“Phone-free” zones at live shows are growing in popularity thanks to companies likeYondr who are giving performing artists options at their events.
“There was a large concern about the album being sort-of released via grainy video and leaked out online,” lead singer of The Lumineers Wesley Schultz told NPR.
Leaks of new and unreleased material online aren’t the only motivation for artists to team up with companies like Yondr in order to establish or encourage phone-free zones at concerts. Artists see it as an opportunity to help fans be more present and ‘in the moment’, something that’s increasingly harder to do with our collective screen habit.
The Yondr cases are given to fans upon arrival at the venue and keep phones locked away so long as the fans are in a designated “phone-free zone.” Fans are then able to keep the pouch, which unlocks as soon as they leave said zone. The Lumineers join a list of artists that include Zhu, Alicia Keys and comedians Louis C.K., Dave Chappelle and Hannibal Buress, who have all partnered with Yondr for special performances.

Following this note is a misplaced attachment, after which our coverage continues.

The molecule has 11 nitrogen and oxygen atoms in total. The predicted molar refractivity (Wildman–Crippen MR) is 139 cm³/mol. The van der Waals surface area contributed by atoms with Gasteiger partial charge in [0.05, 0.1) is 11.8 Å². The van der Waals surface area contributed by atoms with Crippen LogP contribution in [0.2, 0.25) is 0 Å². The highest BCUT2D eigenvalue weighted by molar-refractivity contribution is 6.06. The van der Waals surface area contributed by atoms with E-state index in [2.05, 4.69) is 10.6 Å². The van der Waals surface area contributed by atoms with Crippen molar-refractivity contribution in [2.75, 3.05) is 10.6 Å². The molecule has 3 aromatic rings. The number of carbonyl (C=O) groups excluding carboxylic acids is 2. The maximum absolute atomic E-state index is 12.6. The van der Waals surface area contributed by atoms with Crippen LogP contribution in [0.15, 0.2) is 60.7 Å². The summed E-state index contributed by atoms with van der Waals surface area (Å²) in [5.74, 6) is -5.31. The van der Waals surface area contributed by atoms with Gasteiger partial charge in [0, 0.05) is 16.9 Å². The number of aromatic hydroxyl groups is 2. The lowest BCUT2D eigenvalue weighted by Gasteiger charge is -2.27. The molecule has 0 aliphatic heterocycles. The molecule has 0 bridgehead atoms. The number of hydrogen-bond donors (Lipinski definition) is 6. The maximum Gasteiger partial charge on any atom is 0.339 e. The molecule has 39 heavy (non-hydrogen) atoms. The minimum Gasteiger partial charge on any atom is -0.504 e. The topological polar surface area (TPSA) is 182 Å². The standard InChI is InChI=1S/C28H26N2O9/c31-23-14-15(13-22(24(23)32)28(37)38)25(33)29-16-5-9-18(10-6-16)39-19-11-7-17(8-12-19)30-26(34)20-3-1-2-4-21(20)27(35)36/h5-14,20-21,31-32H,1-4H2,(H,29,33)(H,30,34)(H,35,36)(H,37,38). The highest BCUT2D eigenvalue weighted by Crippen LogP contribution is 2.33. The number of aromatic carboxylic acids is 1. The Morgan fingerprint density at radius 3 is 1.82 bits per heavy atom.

“If you can set it up so that people can’t get to their phones as easily or are deterred, people actually really welcome that,” Schultz said. “It’s just such a strong force of habit in our lives right now.”
New technologies that don’t even require a tangible product are now popping up, too – like the infrared patent recently granted to Apple that can temporarily and remotely disable smartphone cameras.
It’s a little hard to argue with Schultz’s point – which is reminiscent to Lane 8’s stance – regarding our phone habits as a society. Maybe it’s time we embrace some opportunities to bring more awareness to this habit, so we can truly savor those precious moments when we aren’t glued to our screens.
“Something tells me in a little while we’ll kinda look back and say, ‘We were a little out of control with our use of phones — we didn’t really know boundaries. We were sort of working it out.'”